Picking the People up from Poverty: Urban Labour Market Deregulation Vs. Encouraging the Development of Micro-Enterprises

Picking the People up from Poverty: Urban Labour Market Deregulation Vs. Encouraging the Development of Micro-Enterprises

Abu Saleh Mohammad Sowad (University of Dhaka, Dhaka, Bangladesh)
Copyright: © 2016 |Pages: 9
DOI: 10.4018/IJSEM.2016100101
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Being a multidimensional phenomenon, it is hard to confine poverty within any definitive parameters and even harder to send the word poverty back to dictionary. Poverty eradication needs both short and long term strategic interventions; policies regarding employment opportunities should also be planned in such way. As an economic strategy, deregulation targets to eliminate the regulating authorities of labour market and decrease the interference of legal aspects within the relationship between companies and individuals to a minimum level with a great decline in the cases of collective bargaining. Labour market deregulation creates ample employment opportunities for poor people especially women. This paper looks for an effective and efficient way to alleviate poverty between Urban Labour Market Deregulation and the development of micro-enterprises with a sketch of possibilities and vulnerabilities of both approaches and a comparative approach to find the best possible way within these two to remove poverty's shadow from humankind.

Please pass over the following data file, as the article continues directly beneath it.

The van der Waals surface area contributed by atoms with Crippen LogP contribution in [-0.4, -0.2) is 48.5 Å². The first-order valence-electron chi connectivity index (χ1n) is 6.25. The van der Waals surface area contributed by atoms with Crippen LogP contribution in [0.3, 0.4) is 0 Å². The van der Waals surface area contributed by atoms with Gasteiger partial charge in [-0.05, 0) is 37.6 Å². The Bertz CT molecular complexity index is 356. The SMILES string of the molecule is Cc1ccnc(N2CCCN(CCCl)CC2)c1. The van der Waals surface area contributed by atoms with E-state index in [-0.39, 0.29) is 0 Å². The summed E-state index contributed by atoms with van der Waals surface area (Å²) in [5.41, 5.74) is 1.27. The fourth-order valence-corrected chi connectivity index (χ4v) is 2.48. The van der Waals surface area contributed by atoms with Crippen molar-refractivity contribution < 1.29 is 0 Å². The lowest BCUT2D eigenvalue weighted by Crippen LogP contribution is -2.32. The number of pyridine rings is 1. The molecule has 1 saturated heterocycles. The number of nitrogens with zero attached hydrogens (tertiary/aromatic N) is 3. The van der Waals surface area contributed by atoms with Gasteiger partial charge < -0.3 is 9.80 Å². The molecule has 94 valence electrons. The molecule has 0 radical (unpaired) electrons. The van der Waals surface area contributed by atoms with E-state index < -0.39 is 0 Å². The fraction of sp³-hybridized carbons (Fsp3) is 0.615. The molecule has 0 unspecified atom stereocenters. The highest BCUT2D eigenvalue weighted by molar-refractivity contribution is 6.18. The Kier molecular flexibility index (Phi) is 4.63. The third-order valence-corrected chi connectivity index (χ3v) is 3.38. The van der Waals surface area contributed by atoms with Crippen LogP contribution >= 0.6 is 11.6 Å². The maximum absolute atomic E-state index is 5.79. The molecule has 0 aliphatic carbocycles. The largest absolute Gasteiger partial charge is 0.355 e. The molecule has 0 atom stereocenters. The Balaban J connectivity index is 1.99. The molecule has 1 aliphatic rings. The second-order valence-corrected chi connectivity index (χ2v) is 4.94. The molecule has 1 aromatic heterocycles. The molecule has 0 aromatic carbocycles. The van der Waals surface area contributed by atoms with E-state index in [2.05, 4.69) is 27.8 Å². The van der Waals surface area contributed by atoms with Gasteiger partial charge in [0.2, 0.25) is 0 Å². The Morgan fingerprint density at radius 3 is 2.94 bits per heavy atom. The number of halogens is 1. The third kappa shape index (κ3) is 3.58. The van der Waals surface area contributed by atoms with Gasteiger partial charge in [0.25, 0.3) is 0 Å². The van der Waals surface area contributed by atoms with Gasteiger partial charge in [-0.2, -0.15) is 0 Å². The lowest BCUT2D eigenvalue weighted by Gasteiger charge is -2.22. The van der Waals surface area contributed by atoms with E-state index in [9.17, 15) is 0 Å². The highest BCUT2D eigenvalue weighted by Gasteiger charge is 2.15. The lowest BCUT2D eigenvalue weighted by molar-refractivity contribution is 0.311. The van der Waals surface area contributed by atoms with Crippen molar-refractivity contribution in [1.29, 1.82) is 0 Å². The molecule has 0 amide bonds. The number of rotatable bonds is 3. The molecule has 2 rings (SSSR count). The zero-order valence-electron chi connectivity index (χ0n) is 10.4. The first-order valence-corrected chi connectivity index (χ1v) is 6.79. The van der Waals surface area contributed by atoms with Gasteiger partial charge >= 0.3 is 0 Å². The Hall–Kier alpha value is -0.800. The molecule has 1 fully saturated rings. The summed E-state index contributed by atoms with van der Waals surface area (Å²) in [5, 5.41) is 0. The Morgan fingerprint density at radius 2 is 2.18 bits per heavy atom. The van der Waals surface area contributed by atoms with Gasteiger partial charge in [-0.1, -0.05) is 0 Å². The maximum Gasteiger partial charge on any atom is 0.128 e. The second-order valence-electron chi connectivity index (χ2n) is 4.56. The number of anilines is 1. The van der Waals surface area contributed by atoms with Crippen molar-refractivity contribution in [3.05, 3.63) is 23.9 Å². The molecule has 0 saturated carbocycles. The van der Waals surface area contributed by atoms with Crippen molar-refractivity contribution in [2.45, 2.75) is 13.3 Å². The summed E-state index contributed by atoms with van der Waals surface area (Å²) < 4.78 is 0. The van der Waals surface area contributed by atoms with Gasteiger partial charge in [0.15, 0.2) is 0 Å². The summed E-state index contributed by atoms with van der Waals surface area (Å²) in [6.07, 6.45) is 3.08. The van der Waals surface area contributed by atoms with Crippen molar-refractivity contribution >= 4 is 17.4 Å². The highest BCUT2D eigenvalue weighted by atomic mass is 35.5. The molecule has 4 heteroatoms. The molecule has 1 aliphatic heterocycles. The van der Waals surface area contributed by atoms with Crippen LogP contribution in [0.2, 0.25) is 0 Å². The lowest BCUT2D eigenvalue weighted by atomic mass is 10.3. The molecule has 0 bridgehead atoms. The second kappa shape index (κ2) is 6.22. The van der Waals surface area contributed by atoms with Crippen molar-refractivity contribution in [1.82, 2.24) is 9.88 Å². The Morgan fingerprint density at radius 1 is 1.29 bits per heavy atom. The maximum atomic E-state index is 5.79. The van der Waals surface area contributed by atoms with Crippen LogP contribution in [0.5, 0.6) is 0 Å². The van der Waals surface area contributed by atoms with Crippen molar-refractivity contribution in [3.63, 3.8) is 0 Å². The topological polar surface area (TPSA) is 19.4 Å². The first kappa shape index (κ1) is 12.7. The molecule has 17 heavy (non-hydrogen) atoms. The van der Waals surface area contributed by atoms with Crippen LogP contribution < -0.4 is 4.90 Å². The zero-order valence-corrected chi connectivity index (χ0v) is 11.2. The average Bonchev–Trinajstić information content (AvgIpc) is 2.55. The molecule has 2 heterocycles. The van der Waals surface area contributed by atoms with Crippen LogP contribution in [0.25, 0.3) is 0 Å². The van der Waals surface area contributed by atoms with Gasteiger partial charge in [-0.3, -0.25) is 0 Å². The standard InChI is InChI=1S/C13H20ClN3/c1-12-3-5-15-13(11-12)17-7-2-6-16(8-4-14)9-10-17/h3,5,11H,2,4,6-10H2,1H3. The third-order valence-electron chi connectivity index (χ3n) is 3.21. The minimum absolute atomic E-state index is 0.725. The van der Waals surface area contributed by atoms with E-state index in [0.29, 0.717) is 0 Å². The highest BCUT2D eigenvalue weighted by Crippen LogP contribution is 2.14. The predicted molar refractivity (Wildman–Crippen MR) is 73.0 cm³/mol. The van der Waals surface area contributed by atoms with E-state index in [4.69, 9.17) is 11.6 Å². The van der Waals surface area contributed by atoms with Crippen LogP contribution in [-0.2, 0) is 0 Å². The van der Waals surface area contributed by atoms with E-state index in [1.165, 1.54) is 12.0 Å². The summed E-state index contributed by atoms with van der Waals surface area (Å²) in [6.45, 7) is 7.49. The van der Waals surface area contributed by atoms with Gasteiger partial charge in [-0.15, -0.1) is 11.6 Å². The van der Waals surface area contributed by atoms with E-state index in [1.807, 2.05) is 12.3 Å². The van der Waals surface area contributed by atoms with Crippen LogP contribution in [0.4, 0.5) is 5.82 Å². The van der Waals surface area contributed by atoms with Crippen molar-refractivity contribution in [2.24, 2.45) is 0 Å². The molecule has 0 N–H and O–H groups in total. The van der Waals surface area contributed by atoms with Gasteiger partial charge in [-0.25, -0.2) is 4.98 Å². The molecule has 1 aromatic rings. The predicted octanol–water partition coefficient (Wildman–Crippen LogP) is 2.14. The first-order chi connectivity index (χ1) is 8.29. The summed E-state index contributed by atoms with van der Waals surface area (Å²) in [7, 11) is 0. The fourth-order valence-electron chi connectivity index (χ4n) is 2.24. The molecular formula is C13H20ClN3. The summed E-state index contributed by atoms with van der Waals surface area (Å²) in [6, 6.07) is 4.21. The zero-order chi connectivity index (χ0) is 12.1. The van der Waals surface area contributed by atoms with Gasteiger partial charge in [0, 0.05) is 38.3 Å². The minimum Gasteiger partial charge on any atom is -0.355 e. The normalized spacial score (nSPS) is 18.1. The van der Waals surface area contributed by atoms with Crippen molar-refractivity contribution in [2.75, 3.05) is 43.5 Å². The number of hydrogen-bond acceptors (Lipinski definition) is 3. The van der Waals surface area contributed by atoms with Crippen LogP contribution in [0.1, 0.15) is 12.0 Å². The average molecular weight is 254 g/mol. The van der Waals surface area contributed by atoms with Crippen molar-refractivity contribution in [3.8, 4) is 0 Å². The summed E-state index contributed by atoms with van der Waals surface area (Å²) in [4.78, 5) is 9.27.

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Poverty From A Global Perspective

Poverty always equals with the words like inequality, discrimination and deprivation. If we follow the definition of poverty by United Nations (1998) we see poverty as:

…a denial of choices and opportunities; it is a violation of human dignity. It means lack of basic capacity to participate effectively in society. It means not having enough to feed and clothe a family, not having a school or a clinic to go to, not having the land on which to grow one's food or a job to earn one's living, nor having access to credit. It means insecurity, powerlessness and exclusion of individuals, households and communities. It means susceptibility to violence and it often implies living on marginal and fragile environments, not having access to clean water and sanitation.

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